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Six tips for building early literacy skills

Posted on Sep 13, 2016 | Michelle Boyall Print Friendly and PDF



The important skills your child needs for reading success are best learned through fun, everyday activities.

  1. Turn book reading into book sharing. Rather than just reading a book to your child, make book sharing an interactive process where you involve them in the story. Before turning the page, wait to give your child an opportunity to say something about the story. Try making comments about what you’ve read, to help them understand what is happening. Ask them questions about the characters – what do they think they are thinking and feeling, what do they think they might do next?

  2. Develop your child’s print awareness. Track your finger along under the words as you read to help them learn that we read from left to right. Point out the words on the cover of books or their favourite DVD to help them make the link between the words they hear and the letters they see.

  3. Build critical thinking skills during storytelling. To be able to understand stories, children need to be able to ‘read between the lines’ and figure out what’s going on in a story – even when it’s not stated. You can help build your child’s thinking skills and story comprehension during book sharing. Pause before turning the page and wonder aloud about what might happen next, to see if your child can predict the next step. These critical thinking skills will be important when they commence school.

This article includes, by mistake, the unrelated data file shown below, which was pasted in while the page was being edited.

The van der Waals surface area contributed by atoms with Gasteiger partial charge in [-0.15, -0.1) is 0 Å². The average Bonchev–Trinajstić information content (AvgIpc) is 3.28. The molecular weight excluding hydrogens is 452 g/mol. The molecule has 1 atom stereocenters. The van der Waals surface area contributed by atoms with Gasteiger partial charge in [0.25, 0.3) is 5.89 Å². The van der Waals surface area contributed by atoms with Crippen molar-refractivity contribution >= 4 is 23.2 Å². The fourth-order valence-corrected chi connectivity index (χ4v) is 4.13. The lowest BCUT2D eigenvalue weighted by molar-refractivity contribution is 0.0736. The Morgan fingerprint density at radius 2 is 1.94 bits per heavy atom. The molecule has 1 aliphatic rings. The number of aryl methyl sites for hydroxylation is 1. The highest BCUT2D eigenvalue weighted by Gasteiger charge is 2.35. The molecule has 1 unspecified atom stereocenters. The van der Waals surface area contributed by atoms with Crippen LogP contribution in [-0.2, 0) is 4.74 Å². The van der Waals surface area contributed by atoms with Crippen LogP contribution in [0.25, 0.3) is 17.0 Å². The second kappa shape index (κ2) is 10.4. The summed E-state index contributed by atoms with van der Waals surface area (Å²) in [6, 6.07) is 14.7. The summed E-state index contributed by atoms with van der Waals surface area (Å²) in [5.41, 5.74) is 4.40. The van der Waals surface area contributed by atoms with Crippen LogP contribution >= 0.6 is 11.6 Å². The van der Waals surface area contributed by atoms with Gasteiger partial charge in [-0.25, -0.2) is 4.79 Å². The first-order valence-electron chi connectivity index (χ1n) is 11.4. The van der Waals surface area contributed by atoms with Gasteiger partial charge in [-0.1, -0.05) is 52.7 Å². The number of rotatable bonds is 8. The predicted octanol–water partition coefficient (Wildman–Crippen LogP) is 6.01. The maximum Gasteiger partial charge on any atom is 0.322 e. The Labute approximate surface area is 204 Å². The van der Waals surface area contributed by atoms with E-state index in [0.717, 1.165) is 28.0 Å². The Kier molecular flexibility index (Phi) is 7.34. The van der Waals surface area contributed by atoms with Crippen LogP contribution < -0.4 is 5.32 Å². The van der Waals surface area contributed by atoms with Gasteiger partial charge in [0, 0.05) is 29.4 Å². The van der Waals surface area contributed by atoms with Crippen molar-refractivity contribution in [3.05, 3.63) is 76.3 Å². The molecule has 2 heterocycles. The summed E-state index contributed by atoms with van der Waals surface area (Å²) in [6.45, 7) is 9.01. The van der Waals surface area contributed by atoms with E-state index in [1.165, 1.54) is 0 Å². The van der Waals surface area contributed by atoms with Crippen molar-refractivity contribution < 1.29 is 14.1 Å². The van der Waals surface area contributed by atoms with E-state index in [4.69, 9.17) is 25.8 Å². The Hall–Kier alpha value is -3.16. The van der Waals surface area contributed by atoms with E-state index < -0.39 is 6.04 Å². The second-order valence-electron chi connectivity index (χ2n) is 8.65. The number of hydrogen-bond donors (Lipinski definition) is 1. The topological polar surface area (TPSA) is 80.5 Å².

4. Read the same book again and again. Children love reading the same books over and over. (It’s us adults that tend to get bored!). Repetition is important is helping your child remember and understand new words.

  5. Use play time to bring stories to life. Use toys and equipment to act out your child’s favourite stories with your child during play time. If it’s ‘The Very Hungry Caterpillar’, get a green sock and some toy food and recreate the story! This gives your child a chance to practice retelling stories (another important pre-literacy skill!). Physically experiencing different ideas can also make it easier for young children to understand new concepts.

  6. Every story has merit when it comes to engaging your child and supporting their language and literacy development. Even simple stories give you and your child an opportunity to question and analyse what is happening. Find the books you loved as a child, or go to the local library and let your child choose stories.

Some resources to help with choosing books includes:

The Children’s Book Council of Australia: http://cbca.org.au/

Book Trusts: The Ultimate List – Our 100 best children’s books: http://www.booktrust.org.uk/news-and-blogs/news/222/

Time Magazine’s The 100 best children’s books of all time: http://time.com/100-best-childrens-books/

Our Speech Pathologist can give you easy to use and effective strategies to promote early literacy skills before your child starts school.

Over the next few weeks, I will be sharing some of my favourite books for promoting conversation and early literacy skills.

What are your favourite books to share with your children?



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